• Use short words (up to five letters) instead of longer words (longer than nine letters). It's easier to recognize and understand.
  • Use short sentences – aim for 20 words or less.
  • Use short paragraphs – aim for one to three sentences per paragraph.
  • Focus on facts. It makes it easier to stick to the main points and cut unnecessary information.

Use plain language

Research shows that educated people prefer plain English because it allows them to understand the information as quickly as possible.

For Saskatchewan.ca:

  • Use common words. It's easier to understand information when it's written in its simplest form.
  • Avoid using jargon, slang, business acronyms or abbreviations, and internal government terms. If you need to use technical terms, explain the meaning of the terms immediately after using them.
  • Write for a Flesch-Kincaid Reading Ease score of 50.0 and above. In the Flesch Reading Ease test, higher scores indicate material that is easier to read; lower numbers mark passages that are more difficult to read.

  • Score Notes
    90.0–100.0 Easily understood by an average 11-year-old student
    60.0–70.0 Easily understood by 13- to 15-year-old students
    0.0–30.0 Best understood by university graduates

You can use the Readability feature in Microsoft Word or readability-score.com to score your writing.

Use action-oriented content

People go to Saskatchewan.ca to do something. Every sentence should be written to move them towards an end goal: a piece of information, an application, a solution, etc.

For Saskatchewan.ca:

  • Place the most important information at the beginning and taper down to lesser detail.
  • Write action(s) that you want your reader to take, e.g. find a marriage commissioner, contact us, etc.
  • Use active voice to make clear who is responsible.
    • In active voice, the subject performs the action expressed by the verb.
    • In passive voice, the subject receives the action expressed by the verb.

    • Passive: The patient was admitted by the nurse.
      Active: The nurse admitted the patient.

Write great titles and headings

Clear, concise titles and section headings help readers navigate both the text and the site as a whole. Search engines will often use the page title on their search results page. Headings may also be links to content.

For Saskatchewan.ca:

  • Keep titles to eight words or less (three to four is ideal). If you need to break up a long title, use a colon: it helps users to scan.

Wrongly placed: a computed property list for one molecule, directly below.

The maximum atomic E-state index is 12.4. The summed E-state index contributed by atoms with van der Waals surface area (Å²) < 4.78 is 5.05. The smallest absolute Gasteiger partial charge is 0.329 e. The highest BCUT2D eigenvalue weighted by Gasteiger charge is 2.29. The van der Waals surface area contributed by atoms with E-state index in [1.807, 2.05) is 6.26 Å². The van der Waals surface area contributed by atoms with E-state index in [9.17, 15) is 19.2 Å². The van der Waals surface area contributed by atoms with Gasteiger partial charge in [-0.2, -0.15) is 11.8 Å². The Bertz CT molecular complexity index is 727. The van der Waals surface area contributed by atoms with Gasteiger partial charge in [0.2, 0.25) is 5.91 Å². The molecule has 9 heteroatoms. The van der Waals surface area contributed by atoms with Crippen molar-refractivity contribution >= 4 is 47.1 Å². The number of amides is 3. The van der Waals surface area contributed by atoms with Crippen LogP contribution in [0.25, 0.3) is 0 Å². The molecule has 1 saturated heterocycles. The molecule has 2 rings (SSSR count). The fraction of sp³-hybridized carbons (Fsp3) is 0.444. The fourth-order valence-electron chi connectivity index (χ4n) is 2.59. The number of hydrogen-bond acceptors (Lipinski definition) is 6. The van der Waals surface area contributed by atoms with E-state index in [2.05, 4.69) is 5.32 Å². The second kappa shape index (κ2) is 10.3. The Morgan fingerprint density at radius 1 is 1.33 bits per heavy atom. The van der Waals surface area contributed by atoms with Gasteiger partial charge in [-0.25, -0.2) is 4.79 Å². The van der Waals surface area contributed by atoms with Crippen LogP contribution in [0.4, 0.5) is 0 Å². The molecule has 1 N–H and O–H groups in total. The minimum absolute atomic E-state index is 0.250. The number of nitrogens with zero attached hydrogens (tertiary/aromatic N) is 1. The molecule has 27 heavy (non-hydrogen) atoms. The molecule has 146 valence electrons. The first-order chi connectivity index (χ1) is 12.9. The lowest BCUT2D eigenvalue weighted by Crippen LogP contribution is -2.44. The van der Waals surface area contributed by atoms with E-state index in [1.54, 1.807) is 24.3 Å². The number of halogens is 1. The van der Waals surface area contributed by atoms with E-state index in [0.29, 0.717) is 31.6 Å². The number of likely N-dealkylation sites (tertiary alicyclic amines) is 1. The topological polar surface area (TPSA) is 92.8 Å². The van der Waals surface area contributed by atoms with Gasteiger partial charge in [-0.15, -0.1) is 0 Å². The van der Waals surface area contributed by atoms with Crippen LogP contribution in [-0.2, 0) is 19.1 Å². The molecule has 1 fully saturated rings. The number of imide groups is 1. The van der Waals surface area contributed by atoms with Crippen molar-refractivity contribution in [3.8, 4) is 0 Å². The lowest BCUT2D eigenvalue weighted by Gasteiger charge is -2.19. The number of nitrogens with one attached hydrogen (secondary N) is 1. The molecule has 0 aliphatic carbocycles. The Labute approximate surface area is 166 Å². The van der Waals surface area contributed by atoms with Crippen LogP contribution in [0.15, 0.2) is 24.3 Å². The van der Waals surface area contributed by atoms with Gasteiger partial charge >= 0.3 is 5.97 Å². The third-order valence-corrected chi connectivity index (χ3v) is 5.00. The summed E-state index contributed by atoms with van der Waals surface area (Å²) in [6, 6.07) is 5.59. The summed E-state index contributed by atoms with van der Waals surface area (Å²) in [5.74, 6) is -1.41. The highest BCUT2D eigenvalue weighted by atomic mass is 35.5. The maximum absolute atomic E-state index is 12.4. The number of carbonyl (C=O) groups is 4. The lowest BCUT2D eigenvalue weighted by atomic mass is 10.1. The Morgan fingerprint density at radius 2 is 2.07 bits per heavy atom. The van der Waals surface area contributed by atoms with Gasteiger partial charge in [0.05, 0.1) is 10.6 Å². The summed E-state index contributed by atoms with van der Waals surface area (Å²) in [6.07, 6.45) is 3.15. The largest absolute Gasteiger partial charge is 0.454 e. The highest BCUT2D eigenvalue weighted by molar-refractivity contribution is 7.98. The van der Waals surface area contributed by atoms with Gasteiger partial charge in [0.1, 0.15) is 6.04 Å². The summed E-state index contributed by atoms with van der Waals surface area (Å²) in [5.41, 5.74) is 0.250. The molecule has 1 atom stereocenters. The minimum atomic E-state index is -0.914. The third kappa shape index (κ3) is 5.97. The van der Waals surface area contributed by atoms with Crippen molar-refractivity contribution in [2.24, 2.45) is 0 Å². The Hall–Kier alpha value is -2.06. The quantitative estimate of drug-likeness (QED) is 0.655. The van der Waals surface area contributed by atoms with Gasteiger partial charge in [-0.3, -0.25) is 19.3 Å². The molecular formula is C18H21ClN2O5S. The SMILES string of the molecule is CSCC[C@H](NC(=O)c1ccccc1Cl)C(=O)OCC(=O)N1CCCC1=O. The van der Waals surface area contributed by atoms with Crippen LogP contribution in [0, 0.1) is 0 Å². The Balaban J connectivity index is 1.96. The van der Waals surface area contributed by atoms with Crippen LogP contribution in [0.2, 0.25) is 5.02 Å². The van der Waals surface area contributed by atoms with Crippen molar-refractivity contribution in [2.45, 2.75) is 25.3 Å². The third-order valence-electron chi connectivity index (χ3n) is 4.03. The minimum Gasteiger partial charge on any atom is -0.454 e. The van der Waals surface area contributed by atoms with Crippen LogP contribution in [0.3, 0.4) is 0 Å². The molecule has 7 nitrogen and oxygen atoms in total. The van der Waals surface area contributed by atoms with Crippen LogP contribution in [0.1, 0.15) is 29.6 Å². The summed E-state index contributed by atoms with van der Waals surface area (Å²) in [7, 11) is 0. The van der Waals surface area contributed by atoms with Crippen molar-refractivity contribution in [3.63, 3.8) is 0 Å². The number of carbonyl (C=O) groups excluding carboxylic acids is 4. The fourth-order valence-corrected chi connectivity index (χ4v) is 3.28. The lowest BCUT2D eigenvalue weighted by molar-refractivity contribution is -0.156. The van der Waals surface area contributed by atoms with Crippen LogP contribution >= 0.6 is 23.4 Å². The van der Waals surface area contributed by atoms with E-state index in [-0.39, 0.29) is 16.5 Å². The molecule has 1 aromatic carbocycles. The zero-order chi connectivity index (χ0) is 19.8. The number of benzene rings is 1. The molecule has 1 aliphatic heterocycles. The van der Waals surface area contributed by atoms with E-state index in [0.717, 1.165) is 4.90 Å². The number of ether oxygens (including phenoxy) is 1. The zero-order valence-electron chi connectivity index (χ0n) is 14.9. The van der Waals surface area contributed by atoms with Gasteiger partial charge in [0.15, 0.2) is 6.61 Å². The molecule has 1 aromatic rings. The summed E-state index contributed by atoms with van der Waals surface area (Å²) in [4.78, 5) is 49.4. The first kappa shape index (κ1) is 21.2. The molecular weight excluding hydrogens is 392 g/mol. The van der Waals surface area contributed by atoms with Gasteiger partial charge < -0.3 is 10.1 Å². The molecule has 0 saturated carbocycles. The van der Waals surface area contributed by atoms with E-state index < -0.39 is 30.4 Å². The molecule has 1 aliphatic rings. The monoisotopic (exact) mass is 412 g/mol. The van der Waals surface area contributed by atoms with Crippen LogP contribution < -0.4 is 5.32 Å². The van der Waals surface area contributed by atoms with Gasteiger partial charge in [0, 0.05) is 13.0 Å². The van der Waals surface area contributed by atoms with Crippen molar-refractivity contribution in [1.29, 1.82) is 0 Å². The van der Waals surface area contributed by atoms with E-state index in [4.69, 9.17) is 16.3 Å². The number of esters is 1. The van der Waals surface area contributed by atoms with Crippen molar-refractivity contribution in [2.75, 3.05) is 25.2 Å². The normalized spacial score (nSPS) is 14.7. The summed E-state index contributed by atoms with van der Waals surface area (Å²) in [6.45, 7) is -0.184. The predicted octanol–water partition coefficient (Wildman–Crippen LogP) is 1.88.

• e.g. 'Health benefits appeal procedures: committee review' works better than 'Committee review of health benefits appeal procedures.'
  • Be clear and precise.
    • e.g. 'Manage Your Health Needs', not 'Health.'
    • Avoid puns or wordplay since these can make the content difficult to find.
  • Front-load your titles and headings with the most important keywords.
    • e.g. 'Health and safety regulations for the hospitality industry' and 'Health and safety regulations for the manufacturing industry' can be rewritten to 'Hospitality industry: health and safety regulations' and 'Manufacturing industry: health and safety regulations.'
    • It's more descriptive and useful for search.
  • Cut out as many adjectives and prepositions as possible (and, the, a, of).

Use lists

For Saskatchewan.ca:

  • Use bulleted or numbered lists to break up large blocks of text. It makes it easier for people to find the information they need quickly.
  • Make sure to keep your list items short; this helps your readers remember them. For long lists, create several smaller lists.
  • Use numbered lists only for instructions; it implies sequence and to complete the steps in the correct order.
  • Make sure that all the items in a list start with the same part of speech.

Write meaningful links

For Saskatchewan.ca:

  • Front-load your link text with the relevant terms and be explicit about what the link offers. Descriptive links often work better.
  • Use active words and phrases, but never use "click here"; people know to click links if it looks like a link.
  • Place links in the context that they should be in and not all at the end of a page. Avoid excessive use of links within prose and paragraphs.
  • Write links as:
    • Headlines and titles:
      • e.g. Designating a heritage property
    • Short sentences:
      • e.g. Find out more about the programs we offer
    • Action phrases with verbs:
      • e.g. Contact us, Sign in or Category labels – usually single nouns or short phrases